Front Page Titles (by Subject) 6: Economics and the Citizen - Human Action: A Treatise on Economics, vol. 3 (LF ed.)
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6: Economics and the Citizen - Ludwig von Mises, Human Action: A Treatise on Economics, vol. 3 (LF ed.) 
Human Action: A Treatise on Economics, in 4 vols., ed. Bettina Bien Greaves (Indianapolis: Liberty Fund, 2007). Vol. 3.
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Economics and the Citizen
Economics must not be relegated to classrooms and statistical offices and must not be left to esoteric circles. It is the philosophy of human life and action and concerns everybody and everything. It is the pith of civilization and of man’s human existence.
To mention this fact is not to indulge in the often derided weakness of specialists who overrate the importance of their own branch of knowledge. Not the economists, but all the people today assign this eminent place to economics.
All present-day political issues concern problems commonly called economic. All arguments advanced in contemporary discussion of social and public affairs deal with fundamental matters of praxeology and economics. Everybody’s mind is preoccupied with economic doctrines. Philosophers and theologians seem to be more interested in economic problems than in those problems which earlier generations considered the subject matter of philosophy and theology. Novels and plays today treat all things human—including sex relations—from the angle of economic doctrines. Everybody thinks of economics whether he is aware of it or not. In joining a political party and in casting his ballot, the citizen implicitly takes a stand upon essential economic theories.
In the sixteenth and seventeenth centuries religion was the main issue in European political controversies. In the eighteenth and nineteenth centuries in Europe as well as in America the paramount question was representative government versus royal absolutism. Today it is the market economy versus socialism. This is, of course, a problem the solution of which depends entirely on economic analysis. Recourse to empty slogans or to the mysticism of dialectical materialism is of no avail.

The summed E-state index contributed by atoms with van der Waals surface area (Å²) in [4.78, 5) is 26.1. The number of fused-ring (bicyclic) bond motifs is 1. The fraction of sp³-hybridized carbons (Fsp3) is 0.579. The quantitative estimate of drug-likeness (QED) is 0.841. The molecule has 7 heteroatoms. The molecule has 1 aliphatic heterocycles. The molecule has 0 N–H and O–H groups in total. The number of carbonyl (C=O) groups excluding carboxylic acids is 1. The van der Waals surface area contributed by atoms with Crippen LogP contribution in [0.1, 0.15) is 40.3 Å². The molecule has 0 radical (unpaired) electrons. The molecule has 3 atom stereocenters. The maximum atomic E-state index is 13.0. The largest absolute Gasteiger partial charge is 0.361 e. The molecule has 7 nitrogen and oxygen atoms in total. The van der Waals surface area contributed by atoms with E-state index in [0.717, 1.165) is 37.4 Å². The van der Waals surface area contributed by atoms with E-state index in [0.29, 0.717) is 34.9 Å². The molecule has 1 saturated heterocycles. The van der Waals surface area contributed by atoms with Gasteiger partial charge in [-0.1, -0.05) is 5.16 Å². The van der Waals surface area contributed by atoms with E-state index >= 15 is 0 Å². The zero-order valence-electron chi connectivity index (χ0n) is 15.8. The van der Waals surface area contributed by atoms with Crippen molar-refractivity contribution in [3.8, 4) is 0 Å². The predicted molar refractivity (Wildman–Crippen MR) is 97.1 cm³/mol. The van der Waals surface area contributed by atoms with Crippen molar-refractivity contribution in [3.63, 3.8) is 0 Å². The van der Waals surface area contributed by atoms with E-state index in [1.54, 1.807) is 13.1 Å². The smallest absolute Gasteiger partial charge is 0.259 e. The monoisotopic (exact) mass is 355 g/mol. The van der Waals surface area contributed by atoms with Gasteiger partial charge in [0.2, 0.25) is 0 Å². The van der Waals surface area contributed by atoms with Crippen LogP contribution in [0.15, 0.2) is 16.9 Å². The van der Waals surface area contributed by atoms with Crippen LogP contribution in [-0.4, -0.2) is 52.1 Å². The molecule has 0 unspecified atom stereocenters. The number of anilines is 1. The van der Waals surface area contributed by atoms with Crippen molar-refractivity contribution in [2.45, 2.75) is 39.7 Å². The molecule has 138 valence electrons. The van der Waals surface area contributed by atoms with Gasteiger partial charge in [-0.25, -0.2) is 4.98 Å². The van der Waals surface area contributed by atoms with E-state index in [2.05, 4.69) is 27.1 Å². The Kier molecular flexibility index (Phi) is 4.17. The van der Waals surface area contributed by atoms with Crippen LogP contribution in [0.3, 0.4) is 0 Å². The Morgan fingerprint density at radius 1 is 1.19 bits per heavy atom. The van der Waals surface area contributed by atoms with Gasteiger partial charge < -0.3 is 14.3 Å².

There is no means by which anyone can evade his personal responsibility. Whoever neglects to examine to the best of his abilities all the problems involved voluntarily surrenders his birthright to a self-appointed elite of supermen. In such vital matters blind reliance upon “experts” and uncritical acceptance of popular catchwords and prejudices is tantamount to the abandonment of self-determination and to yielding to other people’s domination. As conditions are today, nothing can be more important to every intelligent man than economics. His own fate and that of his progeny is at stake.
Very few are capable of contributing any consequential idea to the body of economic thought. But all reasonable men are called upon to familiarize themselves with the teachings of economics. This is, in our age, the primary civic duty.
Whether we like it or not, it is a fact that economics cannot remain an esoteric branch of knowledge accessible only to small groups of scholars and specialists. Economics deals with society’s fundamental problems; it concerns everyone and belongs to all. It is the main and proper study of every citizen.